Yes, it will be basketball-themed, with each section of the court offering a variety of flora.
For the project, the Walker Art Center has teamed up with Youth Farm, a local nonprofit that employs food and gardening as tools for social and community change. The garden is the brainchild of Des Moines-based artist Jordan Weber, who is currently in residence at the museum. Titled Prototype for poetry vs rhetoric (deep roots), it will honor the four tenets of Weber’s practice: self-empowerment and determination; soil and air cleansing; spiritual reflection and meditation; and medicinal and food supply.
“This project also pays homage to generations of north Minneapolis environmental and social justice activists that have guided every step to help us self-heal land in order to self-heal our bodies,” says Weber, who has hosted events and worked with community members, activists, and artists in planning the garden.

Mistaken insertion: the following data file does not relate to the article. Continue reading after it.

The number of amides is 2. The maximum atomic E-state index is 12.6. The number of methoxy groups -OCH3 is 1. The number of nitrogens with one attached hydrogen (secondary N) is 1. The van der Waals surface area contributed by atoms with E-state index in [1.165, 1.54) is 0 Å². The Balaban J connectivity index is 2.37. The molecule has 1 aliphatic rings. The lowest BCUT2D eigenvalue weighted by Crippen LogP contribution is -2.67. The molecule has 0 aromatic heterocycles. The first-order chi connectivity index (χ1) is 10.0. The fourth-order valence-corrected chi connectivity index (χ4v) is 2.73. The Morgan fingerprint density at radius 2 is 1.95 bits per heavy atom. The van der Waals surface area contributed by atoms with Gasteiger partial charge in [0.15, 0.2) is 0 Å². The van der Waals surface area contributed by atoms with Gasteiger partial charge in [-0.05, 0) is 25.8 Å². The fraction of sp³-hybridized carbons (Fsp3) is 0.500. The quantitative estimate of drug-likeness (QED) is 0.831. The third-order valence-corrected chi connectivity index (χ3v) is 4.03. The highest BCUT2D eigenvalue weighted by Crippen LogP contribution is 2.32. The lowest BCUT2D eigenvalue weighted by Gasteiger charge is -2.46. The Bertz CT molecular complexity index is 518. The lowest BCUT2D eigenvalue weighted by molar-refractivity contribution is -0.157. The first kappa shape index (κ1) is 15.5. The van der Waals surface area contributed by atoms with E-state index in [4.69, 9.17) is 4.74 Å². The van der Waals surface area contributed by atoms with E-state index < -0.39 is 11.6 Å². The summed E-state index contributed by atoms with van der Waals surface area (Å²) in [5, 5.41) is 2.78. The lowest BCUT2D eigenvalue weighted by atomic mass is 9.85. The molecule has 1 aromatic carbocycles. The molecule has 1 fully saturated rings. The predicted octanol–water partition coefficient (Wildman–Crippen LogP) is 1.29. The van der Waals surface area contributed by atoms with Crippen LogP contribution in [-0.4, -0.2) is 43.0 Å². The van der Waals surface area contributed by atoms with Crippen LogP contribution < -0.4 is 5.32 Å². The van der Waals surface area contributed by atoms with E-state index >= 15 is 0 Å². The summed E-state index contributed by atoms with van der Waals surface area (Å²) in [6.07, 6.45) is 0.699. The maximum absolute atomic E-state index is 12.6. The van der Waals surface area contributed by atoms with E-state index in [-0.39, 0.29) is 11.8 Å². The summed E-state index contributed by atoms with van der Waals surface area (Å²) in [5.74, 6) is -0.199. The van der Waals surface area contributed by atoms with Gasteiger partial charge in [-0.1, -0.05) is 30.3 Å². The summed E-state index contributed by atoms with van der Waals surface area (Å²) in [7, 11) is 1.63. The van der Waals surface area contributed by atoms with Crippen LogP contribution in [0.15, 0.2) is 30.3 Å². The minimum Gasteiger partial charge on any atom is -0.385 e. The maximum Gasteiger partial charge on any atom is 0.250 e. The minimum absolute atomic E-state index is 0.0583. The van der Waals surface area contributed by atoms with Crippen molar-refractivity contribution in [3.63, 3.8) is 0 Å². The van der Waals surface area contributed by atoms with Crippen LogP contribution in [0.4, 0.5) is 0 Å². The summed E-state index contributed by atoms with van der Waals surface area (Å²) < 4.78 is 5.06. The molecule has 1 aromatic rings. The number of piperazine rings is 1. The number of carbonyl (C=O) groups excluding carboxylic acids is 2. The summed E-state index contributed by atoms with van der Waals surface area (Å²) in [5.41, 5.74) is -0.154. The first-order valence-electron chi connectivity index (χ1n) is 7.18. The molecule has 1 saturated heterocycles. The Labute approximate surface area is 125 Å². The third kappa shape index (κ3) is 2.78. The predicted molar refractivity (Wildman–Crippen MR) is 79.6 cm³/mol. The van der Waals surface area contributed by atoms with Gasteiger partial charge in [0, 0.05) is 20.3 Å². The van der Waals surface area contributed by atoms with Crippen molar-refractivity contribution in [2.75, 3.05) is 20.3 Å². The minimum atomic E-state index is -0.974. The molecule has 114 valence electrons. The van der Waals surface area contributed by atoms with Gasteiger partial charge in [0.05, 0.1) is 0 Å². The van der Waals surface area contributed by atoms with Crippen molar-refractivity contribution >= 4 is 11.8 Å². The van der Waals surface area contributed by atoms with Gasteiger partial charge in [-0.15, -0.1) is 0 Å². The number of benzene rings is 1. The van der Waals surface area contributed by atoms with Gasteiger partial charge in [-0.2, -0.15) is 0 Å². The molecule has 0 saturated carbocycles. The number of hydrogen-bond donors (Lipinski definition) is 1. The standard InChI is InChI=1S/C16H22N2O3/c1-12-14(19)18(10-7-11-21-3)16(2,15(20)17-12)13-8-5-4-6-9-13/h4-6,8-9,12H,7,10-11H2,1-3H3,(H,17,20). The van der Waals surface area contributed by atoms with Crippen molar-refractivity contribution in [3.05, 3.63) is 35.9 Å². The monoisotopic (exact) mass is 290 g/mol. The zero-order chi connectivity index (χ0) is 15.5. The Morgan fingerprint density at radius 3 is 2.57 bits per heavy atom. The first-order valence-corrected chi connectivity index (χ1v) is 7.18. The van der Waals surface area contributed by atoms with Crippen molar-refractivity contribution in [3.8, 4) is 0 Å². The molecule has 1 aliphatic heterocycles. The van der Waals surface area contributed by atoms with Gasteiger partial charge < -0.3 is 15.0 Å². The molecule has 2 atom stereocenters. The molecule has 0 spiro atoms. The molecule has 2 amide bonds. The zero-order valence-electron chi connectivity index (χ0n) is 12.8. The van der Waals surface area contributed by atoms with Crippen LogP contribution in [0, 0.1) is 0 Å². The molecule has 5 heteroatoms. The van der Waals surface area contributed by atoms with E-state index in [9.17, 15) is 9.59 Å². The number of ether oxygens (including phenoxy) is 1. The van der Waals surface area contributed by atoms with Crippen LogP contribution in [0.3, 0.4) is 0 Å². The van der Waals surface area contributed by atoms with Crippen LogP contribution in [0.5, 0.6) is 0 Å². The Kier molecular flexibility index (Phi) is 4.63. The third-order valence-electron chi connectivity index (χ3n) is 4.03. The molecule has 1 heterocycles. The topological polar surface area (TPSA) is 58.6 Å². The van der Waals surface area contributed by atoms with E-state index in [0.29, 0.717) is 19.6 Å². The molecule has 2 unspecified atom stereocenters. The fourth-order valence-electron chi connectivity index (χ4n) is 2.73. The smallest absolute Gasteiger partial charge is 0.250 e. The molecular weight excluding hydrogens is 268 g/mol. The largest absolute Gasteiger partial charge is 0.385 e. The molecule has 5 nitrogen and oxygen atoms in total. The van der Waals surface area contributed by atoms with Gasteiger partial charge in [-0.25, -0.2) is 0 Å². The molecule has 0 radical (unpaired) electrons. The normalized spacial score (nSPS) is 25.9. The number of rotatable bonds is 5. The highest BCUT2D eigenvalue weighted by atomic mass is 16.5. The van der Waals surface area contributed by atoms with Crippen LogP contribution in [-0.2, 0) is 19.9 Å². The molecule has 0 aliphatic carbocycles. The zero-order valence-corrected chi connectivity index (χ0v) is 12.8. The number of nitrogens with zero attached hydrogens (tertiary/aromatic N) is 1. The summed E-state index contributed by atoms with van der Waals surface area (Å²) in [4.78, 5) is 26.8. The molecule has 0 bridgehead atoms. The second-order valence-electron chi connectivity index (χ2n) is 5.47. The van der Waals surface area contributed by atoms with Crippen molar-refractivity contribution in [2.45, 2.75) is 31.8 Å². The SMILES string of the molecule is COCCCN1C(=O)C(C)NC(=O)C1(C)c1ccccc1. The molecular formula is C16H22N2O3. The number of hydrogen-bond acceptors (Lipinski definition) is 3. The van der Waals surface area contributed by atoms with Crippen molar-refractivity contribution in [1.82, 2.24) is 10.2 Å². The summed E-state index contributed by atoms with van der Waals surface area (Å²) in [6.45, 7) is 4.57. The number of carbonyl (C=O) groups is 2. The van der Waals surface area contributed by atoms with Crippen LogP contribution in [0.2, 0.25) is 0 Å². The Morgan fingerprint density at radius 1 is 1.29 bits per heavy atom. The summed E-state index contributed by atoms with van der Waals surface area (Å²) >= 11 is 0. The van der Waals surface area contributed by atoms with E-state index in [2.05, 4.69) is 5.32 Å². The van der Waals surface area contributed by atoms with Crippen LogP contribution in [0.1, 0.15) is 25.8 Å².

The proposed aspects of the garden sound like an urban Eden:
“Two metal hoop sculptures at each end of the garden will collect and distribute rainwater to the plants,” the release states. “The garden will feature fresh pollution-mitigating plants, indigenous grasses, and spaces for the cultivation of fresh produce that will be made available to residents through Youth Farm.”
Fresh produce and other delights will include sections dedicated to fruit trees, an “herb spiral,” and raised vegetable beds. There will also be an area for community gatherings, small hangouts, and meditation.
“Green spaces are an essential component of healthy neighborhoods everywhere,” says Alex Heid, a landscape designer at Aune Fernandez, which will also help the project come to fruition. “Jordan’s work is a powerful example of how much our surroundings influence us and how they can be a tool for fostering community.”
The garden will be located on a vacant lot on Lyndale Avenue North between 23rd and 24th Streets in Minneapolis. Weber and the Walker will be on hand May 30 for a groundbreaking ceremony. While programming and schedules will be staggered throughout 2020 due to COVID complications, the garden is set to officially launch in summer of 2021.